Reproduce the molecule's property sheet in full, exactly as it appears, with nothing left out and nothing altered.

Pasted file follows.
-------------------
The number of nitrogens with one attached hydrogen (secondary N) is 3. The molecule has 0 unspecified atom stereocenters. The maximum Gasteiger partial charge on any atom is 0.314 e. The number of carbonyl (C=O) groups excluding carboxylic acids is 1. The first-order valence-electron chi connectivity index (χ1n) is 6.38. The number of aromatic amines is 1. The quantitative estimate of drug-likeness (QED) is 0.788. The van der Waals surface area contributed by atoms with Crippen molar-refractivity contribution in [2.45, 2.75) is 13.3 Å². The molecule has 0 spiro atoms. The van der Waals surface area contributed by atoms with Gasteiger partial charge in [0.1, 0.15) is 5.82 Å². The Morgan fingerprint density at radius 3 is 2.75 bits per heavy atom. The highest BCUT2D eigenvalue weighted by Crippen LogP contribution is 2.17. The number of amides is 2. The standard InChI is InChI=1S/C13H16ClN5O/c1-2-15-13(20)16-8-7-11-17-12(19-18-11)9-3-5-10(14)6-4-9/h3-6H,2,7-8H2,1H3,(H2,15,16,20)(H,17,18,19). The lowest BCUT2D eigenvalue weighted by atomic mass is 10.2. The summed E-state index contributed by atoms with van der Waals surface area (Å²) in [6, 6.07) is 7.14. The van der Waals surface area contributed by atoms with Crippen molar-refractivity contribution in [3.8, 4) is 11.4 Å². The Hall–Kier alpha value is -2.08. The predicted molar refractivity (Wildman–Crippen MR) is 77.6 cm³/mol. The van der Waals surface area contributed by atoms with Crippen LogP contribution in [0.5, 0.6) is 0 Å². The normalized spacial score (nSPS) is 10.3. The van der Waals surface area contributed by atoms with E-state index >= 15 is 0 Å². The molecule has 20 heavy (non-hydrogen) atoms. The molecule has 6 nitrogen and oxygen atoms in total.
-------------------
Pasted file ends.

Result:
The number of nitrogens with one attached hydrogen (secondary N) is 3. The molecule has 0 unspecified atom stereocenters. The maximum Gasteiger partial charge on any atom is 0.314 e. The number of carbonyl (C=O) groups excluding carboxylic acids is 1. The first-order valence-electron chi connectivity index (χ1n) is 6.38. The number of aromatic amines is 1. The quantitative estimate of drug-likeness (QED) is 0.788. The van der Waals surface area contributed by atoms with Crippen molar-refractivity contribution in [2.45, 2.75) is 13.3 Å². The molecule has 0 spiro atoms. The van der Waals surface area contributed by atoms with Gasteiger partial charge in [0.1, 0.15) is 5.82 Å². The Morgan fingerprint density at radius 3 is 2.75 bits per heavy atom. The highest BCUT2D eigenvalue weighted by Crippen LogP contribution is 2.17. The number of amides is 2. The standard InChI is InChI=1S/C13H16ClN5O/c1-2-15-13(20)16-8-7-11-17-12(19-18-11)9-3-5-10(14)6-4-9/h3-6H,2,7-8H2,1H3,(H2,15,16,20)(H,17,18,19). The lowest BCUT2D eigenvalue weighted by atomic mass is 10.2. The summed E-state index contributed by atoms with van der Waals surface area (Å²) in [6, 6.07) is 7.14. The van der Waals surface area contributed by atoms with Crippen molar-refractivity contribution in [3.8, 4) is 11.4 Å². The Hall–Kier alpha value is -2.08. The predicted molar refractivity (Wildman–Crippen MR) is 77.6 cm³/mol. The van der Waals surface area contributed by atoms with Crippen LogP contribution in [0.5, 0.6) is 0 Å². The normalized spacial score (nSPS) is 10.3. The van der Waals surface area contributed by atoms with E-state index >= 15 is 0 Å². The molecule has 20 heavy (non-hydrogen) atoms. The molecule has 6 nitrogen and oxygen atoms in total.